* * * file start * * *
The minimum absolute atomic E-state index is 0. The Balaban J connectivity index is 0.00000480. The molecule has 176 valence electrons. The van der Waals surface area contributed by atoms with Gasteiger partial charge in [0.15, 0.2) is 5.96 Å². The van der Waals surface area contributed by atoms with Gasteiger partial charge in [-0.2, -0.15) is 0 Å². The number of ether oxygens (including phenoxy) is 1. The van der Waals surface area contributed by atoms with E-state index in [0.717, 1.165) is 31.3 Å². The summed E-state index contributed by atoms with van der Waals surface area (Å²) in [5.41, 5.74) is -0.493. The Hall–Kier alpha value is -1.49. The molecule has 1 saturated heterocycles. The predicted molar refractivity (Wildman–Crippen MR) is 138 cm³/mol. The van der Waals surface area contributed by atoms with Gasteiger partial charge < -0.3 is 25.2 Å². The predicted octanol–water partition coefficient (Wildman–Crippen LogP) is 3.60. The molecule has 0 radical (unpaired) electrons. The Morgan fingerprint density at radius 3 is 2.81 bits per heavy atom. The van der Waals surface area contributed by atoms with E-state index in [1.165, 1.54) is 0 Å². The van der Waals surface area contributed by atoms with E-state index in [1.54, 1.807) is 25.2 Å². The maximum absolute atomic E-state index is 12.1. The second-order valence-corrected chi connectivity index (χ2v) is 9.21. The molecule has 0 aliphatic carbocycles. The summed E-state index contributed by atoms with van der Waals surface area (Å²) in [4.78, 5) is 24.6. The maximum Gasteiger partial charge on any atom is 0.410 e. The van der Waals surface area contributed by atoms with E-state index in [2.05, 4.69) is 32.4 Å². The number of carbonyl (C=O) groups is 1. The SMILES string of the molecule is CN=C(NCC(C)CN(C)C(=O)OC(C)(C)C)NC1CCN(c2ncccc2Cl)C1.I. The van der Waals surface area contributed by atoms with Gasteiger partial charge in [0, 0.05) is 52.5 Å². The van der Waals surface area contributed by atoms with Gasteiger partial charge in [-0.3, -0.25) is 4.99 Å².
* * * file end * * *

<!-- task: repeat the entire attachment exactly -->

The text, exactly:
The minimum absolute atomic E-state index is 0. The Balaban J connectivity index is 0.00000480. The molecule has 176 valence electrons. The van der Waals surface area contributed by atoms with Gasteiger partial charge in [0.15, 0.2) is 5.96 Å². The van der Waals surface area contributed by atoms with Gasteiger partial charge in [-0.2, -0.15) is 0 Å². The number of ether oxygens (including phenoxy) is 1. The van der Waals surface area contributed by atoms with E-state index in [0.717, 1.165) is 31.3 Å². The summed E-state index contributed by atoms with van der Waals surface area (Å²) in [5.41, 5.74) is -0.493. The Hall–Kier alpha value is -1.49. The molecule has 1 saturated heterocycles. The predicted molar refractivity (Wildman–Crippen MR) is 138 cm³/mol. The van der Waals surface area contributed by atoms with Gasteiger partial charge < -0.3 is 25.2 Å². The predicted octanol–water partition coefficient (Wildman–Crippen LogP) is 3.60. The molecule has 0 radical (unpaired) electrons. The Morgan fingerprint density at radius 3 is 2.81 bits per heavy atom. The van der Waals surface area contributed by atoms with E-state index in [1.165, 1.54) is 0 Å². The van der Waals surface area contributed by atoms with E-state index in [1.54, 1.807) is 25.2 Å². The maximum absolute atomic E-state index is 12.1. The second-order valence-corrected chi connectivity index (χ2v) is 9.21. The molecule has 0 aliphatic carbocycles. The summed E-state index contributed by atoms with van der Waals surface area (Å²) in [4.78, 5) is 24.6. The maximum Gasteiger partial charge on any atom is 0.410 e. The van der Waals surface area contributed by atoms with E-state index in [2.05, 4.69) is 32.4 Å². The number of carbonyl (C=O) groups is 1. The SMILES string of the molecule is CN=C(NCC(C)CN(C)C(=O)OC(C)(C)C)NC1CCN(c2ncccc2Cl)C1.I. The van der Waals surface area contributed by atoms with Gasteiger partial charge in [0, 0.05) is 52.5 Å². The van der Waals surface area contributed by atoms with Gasteiger partial charge in [-0.3, -0.25) is 4.99 Å².